What do editors, agents, magazines, websites, and readers look for in writing on media? What is the difference between paid/professional film, TV, and arts criticism vis-a-vis amateur bloggers? What is the future of criticism and celebrity coverage in the Twitter/Facebook age? How has the diversity explosion in racial/cultural issues within the cinema changed the game? Are cultural critics today more diverse than they were in the past? How has the tabloid-ization of media affected coverage of film and television — as in the meltdowns of Charlie Sheen, Donald Trump, Arnold and Maria, reality TV personalities, “outing” gay celebrities, etc?
IWOSC’s June panel on Arts & Entertainment writing, film/TV criticism, and covering the celebrity beat will examine these questions. We’ll also discuss interview techniques, demographics and “branding” issues, and the changing role of the editor in arts and entertainment writing.
BRENT SIMON is the current president of the Los Angeles Film Critics Association. Brent became senior editor of “Entertainment Today” magazine from 1999-2004 and is currently film editor at “H Monthly” magazine. He has written for “New York Magazine,” “NowPlaying,” “ShockYa,” “FilmStew,” “YahooMovies,” “Screen International,” and has been published in “Magill’s Cinema Annual” and “Newsmakers.”Mr. Simon has served on film competition juries and covered numerous film festivals including LA Film Festival and AFI FEST, where he was a content editor in 2005. His comedy play, “Pulp College,” was produced off-off-Broadway in 2008. Brent blogs at SharedDarkness.com and is SharedDarkness on Twitter.
DEBRA LEVINE’s byline regularly graces top-tier publications like “The Los Angeles Times” and the “The Huffington Post.” She has also published in “Culture Monster,” “La Opinión,” “Jewish Journal of Greater Los Angeles,” the “Long Beach Press Telegram,” and “South China Morning Post.” As a Pittsburgh native and former professional modern dancer, she has lived in New York, Hong Kong, Beijing and Tel Aviv, nurturing her arts passion in all cities. In October 2010, she was a Fellow at the NEA Classical Music & Opera Institute at Columbia University in New York. In 2009, Debra was a Fellow at the NEA Dance Criticism Institute at the American Dance Festival at Duke University. In August 2009, she led (with Brent Simon) the successful grassroots campaign to save the 40-year-running classic film program at the Los Angeles County Museum of Art (LACMA). Debra blogs at Artsmeme.com and Twitter.com/artsmeme and runs her own corporate writing/consulting firm at Levine & Associates Ms. Levine is a proud member of IWOSC.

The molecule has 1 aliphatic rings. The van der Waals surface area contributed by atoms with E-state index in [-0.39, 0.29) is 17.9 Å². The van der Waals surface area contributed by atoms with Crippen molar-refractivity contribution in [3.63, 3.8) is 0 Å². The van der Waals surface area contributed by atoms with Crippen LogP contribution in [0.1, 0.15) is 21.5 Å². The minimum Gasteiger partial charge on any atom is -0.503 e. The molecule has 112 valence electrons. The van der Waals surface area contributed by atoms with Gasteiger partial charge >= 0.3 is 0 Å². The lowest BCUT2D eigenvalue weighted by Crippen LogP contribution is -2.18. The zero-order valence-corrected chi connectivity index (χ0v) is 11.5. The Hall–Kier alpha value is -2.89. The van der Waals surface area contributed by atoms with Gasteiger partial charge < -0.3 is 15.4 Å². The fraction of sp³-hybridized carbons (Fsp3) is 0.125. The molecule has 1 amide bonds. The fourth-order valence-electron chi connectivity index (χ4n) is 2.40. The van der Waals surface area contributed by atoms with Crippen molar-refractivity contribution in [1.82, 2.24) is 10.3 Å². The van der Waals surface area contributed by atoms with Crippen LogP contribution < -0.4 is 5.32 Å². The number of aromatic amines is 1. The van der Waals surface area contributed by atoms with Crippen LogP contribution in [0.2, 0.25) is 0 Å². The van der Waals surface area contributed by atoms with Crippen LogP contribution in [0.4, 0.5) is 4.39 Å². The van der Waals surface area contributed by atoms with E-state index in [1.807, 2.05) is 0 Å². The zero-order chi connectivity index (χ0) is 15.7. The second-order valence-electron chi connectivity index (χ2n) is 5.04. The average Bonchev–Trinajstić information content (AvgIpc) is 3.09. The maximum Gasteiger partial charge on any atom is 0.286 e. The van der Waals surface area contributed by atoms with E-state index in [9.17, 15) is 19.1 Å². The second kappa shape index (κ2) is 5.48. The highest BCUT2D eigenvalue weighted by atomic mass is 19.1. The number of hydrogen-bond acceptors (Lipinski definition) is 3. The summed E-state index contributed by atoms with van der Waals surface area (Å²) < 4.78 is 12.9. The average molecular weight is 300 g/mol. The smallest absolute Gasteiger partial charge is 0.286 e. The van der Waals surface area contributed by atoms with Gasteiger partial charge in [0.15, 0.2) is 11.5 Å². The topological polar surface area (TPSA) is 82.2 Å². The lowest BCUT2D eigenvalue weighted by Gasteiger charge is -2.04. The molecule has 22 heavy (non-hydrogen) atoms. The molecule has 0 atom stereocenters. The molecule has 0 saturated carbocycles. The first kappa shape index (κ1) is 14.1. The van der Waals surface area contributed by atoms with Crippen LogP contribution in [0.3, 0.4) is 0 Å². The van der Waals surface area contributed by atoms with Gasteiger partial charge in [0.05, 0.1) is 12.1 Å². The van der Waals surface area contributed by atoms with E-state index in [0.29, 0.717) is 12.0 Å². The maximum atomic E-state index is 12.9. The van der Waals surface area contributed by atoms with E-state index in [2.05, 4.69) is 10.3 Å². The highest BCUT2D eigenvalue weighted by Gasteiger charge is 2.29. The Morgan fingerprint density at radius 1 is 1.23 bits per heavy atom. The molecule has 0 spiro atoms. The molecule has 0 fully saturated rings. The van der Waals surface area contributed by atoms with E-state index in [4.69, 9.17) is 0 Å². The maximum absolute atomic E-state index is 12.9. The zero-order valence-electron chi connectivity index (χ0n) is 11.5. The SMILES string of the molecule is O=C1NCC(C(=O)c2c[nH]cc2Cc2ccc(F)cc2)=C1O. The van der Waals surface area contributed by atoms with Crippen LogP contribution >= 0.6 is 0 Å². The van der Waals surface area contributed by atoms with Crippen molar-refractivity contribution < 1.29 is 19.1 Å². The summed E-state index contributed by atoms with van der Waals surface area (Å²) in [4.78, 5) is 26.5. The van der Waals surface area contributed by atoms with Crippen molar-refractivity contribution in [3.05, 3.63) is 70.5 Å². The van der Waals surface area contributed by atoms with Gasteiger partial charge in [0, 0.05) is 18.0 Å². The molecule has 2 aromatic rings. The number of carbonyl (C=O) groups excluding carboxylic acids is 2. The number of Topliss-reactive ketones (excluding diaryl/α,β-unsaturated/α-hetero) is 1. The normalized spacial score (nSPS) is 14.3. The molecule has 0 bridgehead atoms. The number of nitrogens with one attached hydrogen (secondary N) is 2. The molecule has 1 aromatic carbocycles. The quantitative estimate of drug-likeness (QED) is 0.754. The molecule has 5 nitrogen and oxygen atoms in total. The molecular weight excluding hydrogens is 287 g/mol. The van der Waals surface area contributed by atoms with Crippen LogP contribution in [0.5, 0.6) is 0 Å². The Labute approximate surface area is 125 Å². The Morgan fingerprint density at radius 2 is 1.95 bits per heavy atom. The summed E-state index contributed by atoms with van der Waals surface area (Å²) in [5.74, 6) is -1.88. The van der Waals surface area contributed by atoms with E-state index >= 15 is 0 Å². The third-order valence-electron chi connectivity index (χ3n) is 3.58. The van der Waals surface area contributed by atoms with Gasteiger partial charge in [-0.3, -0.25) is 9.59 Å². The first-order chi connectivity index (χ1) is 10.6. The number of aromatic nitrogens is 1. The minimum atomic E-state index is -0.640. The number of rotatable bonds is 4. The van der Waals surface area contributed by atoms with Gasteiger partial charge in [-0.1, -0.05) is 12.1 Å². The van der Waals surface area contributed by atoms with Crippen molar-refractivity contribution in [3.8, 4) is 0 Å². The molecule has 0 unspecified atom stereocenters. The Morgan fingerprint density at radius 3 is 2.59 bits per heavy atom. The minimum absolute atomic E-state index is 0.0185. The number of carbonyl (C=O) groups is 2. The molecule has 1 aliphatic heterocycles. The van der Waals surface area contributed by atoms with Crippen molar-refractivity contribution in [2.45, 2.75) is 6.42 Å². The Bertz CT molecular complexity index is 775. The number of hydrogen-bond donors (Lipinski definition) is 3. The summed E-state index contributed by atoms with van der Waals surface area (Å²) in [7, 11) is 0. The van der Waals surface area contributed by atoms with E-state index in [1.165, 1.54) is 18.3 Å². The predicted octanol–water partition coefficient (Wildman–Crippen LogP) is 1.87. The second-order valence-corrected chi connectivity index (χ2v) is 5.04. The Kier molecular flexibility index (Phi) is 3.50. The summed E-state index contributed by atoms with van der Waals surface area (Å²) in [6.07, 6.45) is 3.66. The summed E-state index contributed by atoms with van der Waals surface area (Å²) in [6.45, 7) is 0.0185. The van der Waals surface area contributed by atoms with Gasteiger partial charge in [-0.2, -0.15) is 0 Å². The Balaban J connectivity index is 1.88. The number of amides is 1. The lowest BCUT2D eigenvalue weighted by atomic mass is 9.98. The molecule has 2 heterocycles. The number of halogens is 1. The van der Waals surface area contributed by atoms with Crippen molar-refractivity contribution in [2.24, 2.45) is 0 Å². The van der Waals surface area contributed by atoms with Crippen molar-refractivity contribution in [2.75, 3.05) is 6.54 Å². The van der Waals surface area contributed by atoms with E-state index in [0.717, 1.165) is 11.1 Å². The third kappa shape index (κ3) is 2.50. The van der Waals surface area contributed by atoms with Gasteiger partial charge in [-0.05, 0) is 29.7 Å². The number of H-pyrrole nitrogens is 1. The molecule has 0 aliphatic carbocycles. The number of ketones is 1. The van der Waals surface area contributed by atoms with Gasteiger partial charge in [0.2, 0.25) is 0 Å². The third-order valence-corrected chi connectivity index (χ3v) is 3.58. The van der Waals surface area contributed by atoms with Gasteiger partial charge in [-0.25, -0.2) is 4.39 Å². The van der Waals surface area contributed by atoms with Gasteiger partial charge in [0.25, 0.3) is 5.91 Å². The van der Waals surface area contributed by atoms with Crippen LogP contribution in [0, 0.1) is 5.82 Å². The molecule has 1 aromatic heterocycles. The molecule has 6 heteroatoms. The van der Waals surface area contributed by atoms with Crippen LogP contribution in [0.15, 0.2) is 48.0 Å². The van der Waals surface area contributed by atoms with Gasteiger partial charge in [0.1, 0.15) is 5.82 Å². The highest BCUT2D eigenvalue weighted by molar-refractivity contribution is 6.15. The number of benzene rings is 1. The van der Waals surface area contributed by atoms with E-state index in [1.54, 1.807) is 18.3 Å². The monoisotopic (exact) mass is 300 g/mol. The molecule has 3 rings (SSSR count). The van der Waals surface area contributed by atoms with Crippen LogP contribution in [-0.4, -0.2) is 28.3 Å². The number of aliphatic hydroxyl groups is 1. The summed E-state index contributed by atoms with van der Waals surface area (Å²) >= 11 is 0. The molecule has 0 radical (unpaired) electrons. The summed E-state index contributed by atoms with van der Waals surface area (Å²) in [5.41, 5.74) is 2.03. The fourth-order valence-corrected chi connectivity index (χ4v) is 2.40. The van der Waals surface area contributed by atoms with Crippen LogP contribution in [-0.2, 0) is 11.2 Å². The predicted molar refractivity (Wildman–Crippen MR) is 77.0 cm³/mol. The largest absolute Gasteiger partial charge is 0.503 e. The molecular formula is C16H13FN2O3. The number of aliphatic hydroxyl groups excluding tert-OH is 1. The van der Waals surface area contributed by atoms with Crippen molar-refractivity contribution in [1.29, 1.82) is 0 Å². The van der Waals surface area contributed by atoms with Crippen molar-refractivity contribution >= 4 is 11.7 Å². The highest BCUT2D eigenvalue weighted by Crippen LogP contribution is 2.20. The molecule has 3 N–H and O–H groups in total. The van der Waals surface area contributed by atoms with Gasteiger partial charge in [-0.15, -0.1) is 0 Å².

LIBBY SLATE is a regular contributor to “Emmy” Magazine Emmys.com and Emmys.tv, as well as “Performances” magazine, the Segerstrom Center for the Arts (formerly, the Orange County Performing Arts Center) and “Where Los Angeles.” She has written more than 300 articles for “The Los Angeles Times,” including two columns of her own, and has also written for “Disney Magazine,” “The Hollywood Reporter Magazine” and “TV Guide.” Her article on Oprah Winfrey for the Primetime Emmy Awards program received an “I loved it!” from Winfrey herself. In addition to her celebrity interviews, Libby spotlights the behind-the-scenes craft and art of entertainment. She has also written about theater and figure skating, profiling many notable skaters and touring with Champions on Ice. Ms. Slate inadvertently helped make history with her “Skating” magazine cover story on Nancy Kerrigan, cited by rival Tonya Harding’s camp as a reason for the attack on Kerrigan at the 1994 Winter Olympic trials. Libby Slate is a member of the American Society of Journalists and Authors and a longtime active member of IWOSC. Her website is LibbySlate.com
TELLY DAVIDSON is author of the award-winning “TV’s Grooviest Variety Shows,” which was cited by the TV Academy, NPR, and several national newspapers, and the forthcoming novel “Pop Culture,” as well as developing several media tie-in projects on films and TV shows. His film and TV reviews have been published in over a dozen magazines and commercial websites; he has worked on specials for NBC, the American Film Institute, and on the new PBS documentary “Pioneers of Television II,” as well as its Emmy-nominated forerunner. He has hosted or been a part of earlier IWOSC panels like “From Books to Film,” “Biographies and Memoirs,” “Covering the Celebrity Beat,” and two “Trends in Publishing” panels. He is an active member of IWOSC and PEN-USA.